-Methodological: From which perspective, scale and temporality can we get to know ecosystemic connections, mindful of the situated histories and politics of the concept? Are distinctions between human and non-human, living and nonliving useful?

This panel is closed to new paper proposals.

Papers

Ecosystems in-the-making: exploring liminal ecosystemic formations

Authors: Segolene Guinard (Université Paris 8)  email
Anna-Katharina Laboissière (Ecole Normale Supérieure)  email

Short Abstract

Drawing from postnatural inquiries, such as outer space habitats and novel ecosystems, the authors will discuss the limits and possible futures of an ecosystemical approach in anthropology and philosophy when engaging with disrupted ecologies.

Long Abstract

The authors of this paper will collectively discuss the limits and possible futures of an ecosystemical approach in anthropology and philosophy, at the crossroads of their research subjects.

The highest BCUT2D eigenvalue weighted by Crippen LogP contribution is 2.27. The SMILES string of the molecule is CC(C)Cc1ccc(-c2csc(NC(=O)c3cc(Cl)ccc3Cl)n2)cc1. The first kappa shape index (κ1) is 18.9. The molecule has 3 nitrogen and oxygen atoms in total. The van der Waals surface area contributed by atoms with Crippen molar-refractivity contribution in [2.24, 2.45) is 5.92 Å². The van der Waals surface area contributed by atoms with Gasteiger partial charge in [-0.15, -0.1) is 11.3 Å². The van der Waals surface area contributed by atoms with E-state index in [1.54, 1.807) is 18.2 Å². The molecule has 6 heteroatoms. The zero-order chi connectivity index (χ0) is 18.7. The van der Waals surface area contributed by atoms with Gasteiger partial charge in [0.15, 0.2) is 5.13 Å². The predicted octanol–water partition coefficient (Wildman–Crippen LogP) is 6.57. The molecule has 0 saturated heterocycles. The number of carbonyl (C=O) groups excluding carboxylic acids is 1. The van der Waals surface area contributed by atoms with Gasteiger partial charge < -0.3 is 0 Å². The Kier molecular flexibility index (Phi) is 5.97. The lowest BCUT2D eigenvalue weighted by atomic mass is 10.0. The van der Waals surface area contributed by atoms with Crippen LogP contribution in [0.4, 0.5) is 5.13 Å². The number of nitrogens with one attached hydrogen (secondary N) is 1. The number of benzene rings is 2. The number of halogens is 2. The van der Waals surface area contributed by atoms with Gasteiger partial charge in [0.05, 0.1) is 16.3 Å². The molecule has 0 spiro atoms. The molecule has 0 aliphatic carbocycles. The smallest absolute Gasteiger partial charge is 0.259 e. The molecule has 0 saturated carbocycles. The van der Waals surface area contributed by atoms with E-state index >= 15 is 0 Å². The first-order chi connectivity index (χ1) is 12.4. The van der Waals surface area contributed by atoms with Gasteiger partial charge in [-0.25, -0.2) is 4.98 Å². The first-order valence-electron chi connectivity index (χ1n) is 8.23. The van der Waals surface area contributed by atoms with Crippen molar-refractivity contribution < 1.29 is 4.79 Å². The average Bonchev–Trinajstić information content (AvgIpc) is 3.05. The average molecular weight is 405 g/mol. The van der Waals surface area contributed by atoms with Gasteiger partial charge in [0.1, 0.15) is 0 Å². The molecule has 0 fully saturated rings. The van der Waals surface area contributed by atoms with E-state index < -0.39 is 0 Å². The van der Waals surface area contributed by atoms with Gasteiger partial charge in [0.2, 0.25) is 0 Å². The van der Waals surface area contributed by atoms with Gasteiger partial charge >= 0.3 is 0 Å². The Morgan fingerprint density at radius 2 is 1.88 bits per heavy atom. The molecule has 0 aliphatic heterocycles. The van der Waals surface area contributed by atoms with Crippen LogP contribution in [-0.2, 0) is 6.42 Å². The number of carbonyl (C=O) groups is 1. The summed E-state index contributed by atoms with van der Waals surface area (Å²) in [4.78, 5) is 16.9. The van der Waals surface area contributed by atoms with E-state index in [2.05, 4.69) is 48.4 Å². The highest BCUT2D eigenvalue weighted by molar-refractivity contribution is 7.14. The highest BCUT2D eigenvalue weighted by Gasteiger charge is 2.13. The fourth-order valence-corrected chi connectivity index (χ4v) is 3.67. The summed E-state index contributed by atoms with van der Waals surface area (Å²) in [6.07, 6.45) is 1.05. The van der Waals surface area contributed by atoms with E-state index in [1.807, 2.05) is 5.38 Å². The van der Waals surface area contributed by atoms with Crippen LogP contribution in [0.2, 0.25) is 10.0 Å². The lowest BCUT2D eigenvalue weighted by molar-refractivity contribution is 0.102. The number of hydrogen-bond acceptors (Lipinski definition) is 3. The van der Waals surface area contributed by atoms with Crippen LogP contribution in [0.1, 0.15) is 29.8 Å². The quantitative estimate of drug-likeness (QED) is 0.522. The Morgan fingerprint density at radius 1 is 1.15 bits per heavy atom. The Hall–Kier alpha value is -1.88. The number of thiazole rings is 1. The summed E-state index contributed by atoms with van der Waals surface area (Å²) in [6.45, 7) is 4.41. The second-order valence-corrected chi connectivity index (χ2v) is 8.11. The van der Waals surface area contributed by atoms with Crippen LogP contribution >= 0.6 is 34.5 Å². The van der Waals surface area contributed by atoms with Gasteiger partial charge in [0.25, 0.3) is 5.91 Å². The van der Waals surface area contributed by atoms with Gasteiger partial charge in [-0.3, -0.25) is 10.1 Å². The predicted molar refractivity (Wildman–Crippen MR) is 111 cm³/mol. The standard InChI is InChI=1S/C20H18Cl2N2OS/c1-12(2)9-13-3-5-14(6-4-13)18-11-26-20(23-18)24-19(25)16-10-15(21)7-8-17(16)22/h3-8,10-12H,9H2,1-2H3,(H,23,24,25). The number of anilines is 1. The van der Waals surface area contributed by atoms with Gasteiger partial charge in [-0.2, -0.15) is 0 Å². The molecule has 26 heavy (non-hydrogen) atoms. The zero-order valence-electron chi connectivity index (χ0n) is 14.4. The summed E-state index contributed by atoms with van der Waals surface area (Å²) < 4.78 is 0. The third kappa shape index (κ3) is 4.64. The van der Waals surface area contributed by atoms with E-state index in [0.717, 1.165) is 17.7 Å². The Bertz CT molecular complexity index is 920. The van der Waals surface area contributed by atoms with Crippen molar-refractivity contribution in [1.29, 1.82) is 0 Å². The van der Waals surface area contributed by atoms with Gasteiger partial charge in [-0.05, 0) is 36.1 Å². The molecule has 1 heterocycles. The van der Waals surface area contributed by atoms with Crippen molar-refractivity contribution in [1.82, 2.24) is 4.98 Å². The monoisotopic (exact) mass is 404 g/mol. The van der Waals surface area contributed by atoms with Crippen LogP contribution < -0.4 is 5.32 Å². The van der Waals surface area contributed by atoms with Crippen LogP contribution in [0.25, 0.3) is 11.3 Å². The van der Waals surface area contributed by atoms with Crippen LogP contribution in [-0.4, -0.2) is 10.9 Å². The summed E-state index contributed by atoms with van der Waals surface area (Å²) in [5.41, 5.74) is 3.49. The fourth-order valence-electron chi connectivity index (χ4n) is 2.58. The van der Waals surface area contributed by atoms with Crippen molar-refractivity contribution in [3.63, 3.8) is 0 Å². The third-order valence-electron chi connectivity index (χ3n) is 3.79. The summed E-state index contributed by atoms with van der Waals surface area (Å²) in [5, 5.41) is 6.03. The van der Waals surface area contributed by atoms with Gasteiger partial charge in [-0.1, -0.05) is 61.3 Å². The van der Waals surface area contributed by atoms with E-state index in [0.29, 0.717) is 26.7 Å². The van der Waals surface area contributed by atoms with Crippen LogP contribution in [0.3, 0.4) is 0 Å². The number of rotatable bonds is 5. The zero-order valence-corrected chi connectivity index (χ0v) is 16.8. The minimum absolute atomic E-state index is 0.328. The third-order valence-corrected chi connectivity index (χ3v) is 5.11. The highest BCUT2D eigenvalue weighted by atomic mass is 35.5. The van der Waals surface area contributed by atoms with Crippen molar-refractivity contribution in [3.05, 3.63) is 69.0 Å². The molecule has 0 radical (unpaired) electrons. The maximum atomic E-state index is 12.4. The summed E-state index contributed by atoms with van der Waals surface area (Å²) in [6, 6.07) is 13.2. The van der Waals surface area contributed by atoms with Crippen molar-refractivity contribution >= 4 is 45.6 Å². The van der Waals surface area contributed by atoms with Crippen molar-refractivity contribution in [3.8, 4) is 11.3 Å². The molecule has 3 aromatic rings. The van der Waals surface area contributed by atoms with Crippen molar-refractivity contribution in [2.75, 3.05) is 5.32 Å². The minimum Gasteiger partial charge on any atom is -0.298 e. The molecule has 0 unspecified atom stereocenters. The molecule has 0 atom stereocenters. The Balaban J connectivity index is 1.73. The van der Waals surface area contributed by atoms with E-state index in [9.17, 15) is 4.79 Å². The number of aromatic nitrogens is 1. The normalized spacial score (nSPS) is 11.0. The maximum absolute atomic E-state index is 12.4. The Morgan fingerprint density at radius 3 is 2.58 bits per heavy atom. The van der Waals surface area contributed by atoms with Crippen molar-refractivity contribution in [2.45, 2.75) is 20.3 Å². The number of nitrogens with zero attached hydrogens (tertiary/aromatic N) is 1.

Ecosystemic approaches have enabled a connection between social and natural sciences through their emphasis on exchanges of information, matter and energy that weave together abiotic and biotic beings, mind and matter, without relying on a an a priori differentiation between human and non-human, or even between life and non-life.

However, the emphasis on self-organization, retro-action and regulation through feedback loops that cybernetics instilled into the concept of ecosystem is certainly an obstacle to apprehending disrupted ecologies, where systems of all kind (biomes, societies, capitalism) have become strikingly unbalanced. If ecosystems are constantly changing for "survival" (Bateson), how can we understand those alterations without eluding that which is lost, which remains unredeemable (or : exhausted, Povinelli 2012) ? How can we speculate about present futures, that is : ecosystems in-the-making ?

Drawing from postnatural inquiries, such as outer space habitats and the emergence of what has been called novel ecosystems, defined as self-sustaining ecosystems having their origin in human agency and significantly altered species, the authors will examine whether the notion of ecosystem should be renewed, used or associated to more muddy concepts in order to engage with those emerging relationships to land, earth, and home, whatever those terms may come to mean and encompass in postnatural spaces.